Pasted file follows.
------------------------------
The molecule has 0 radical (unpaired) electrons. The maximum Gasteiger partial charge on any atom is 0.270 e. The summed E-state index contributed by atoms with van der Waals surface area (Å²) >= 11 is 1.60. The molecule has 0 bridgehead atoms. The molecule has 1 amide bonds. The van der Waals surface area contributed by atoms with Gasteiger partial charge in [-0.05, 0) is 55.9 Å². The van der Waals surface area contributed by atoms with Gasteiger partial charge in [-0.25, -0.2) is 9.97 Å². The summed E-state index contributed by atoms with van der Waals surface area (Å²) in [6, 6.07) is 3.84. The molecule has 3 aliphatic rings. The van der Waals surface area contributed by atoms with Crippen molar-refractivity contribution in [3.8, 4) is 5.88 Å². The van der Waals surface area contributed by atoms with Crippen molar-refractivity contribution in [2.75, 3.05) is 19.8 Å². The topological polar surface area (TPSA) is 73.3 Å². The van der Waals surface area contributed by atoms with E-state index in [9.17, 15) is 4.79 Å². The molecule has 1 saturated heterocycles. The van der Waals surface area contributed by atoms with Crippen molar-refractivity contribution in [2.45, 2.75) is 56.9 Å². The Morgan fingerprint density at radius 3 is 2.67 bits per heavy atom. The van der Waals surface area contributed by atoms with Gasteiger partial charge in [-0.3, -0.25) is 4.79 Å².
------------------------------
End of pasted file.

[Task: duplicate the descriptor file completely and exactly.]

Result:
The molecule has 0 radical (unpaired) electrons. The maximum Gasteiger partial charge on any atom is 0.270 e. The summed E-state index contributed by atoms with van der Waals surface area (Å²) >= 11 is 1.60. The molecule has 0 bridgehead atoms. The molecule has 1 amide bonds. The van der Waals surface area contributed by atoms with Gasteiger partial charge in [-0.05, 0) is 55.9 Å². The van der Waals surface area contributed by atoms with Gasteiger partial charge in [-0.25, -0.2) is 9.97 Å². The summed E-state index contributed by atoms with van der Waals surface area (Å²) in [6, 6.07) is 3.84. The molecule has 3 aliphatic rings. The van der Waals surface area contributed by atoms with Crippen molar-refractivity contribution in [3.8, 4) is 5.88 Å². The van der Waals surface area contributed by atoms with Crippen molar-refractivity contribution in [2.75, 3.05) is 19.8 Å². The topological polar surface area (TPSA) is 73.3 Å². The van der Waals surface area contributed by atoms with E-state index in [9.17, 15) is 4.79 Å². The molecule has 1 saturated heterocycles. The van der Waals surface area contributed by atoms with Crippen molar-refractivity contribution in [2.45, 2.75) is 56.9 Å². The Morgan fingerprint density at radius 3 is 2.67 bits per heavy atom. The van der Waals surface area contributed by atoms with Gasteiger partial charge in [-0.3, -0.25) is 4.79 Å².